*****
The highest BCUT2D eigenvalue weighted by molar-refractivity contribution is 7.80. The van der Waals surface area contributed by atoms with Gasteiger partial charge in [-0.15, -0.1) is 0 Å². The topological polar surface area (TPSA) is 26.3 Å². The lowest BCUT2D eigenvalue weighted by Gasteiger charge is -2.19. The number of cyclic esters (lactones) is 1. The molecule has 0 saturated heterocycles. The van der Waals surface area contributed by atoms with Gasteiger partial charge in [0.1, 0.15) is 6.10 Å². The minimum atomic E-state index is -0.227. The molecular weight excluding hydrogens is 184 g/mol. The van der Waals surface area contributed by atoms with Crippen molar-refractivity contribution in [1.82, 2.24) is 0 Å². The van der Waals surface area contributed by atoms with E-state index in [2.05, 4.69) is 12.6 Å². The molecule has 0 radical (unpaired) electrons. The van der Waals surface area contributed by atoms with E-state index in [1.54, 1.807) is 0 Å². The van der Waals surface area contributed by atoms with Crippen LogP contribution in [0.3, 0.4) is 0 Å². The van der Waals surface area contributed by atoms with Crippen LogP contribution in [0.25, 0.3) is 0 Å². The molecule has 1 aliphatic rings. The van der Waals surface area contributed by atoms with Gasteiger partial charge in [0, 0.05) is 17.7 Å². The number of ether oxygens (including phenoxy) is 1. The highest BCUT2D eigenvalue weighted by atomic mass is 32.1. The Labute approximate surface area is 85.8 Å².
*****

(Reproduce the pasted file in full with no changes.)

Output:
The highest BCUT2D eigenvalue weighted by molar-refractivity contribution is 7.80. The van der Waals surface area contributed by atoms with Gasteiger partial charge in [-0.15, -0.1) is 0 Å². The topological polar surface area (TPSA) is 26.3 Å². The lowest BCUT2D eigenvalue weighted by Gasteiger charge is -2.19. The number of cyclic esters (lactones) is 1. The molecule has 0 saturated heterocycles. The van der Waals surface area contributed by atoms with Gasteiger partial charge in [0.1, 0.15) is 6.10 Å². The minimum atomic E-state index is -0.227. The molecular weight excluding hydrogens is 184 g/mol. The van der Waals surface area contributed by atoms with Crippen molar-refractivity contribution in [1.82, 2.24) is 0 Å². The van der Waals surface area contributed by atoms with E-state index in [2.05, 4.69) is 12.6 Å². The molecule has 0 radical (unpaired) electrons. The van der Waals surface area contributed by atoms with E-state index in [1.54, 1.807) is 0 Å². The van der Waals surface area contributed by atoms with Crippen LogP contribution in [0.3, 0.4) is 0 Å². The van der Waals surface area contributed by atoms with Crippen LogP contribution in [0.25, 0.3) is 0 Å². The molecule has 1 aliphatic rings. The van der Waals surface area contributed by atoms with Gasteiger partial charge in [0, 0.05) is 17.7 Å². The number of ether oxygens (including phenoxy) is 1. The highest BCUT2D eigenvalue weighted by atomic mass is 32.1. The Labute approximate surface area is 85.8 Å².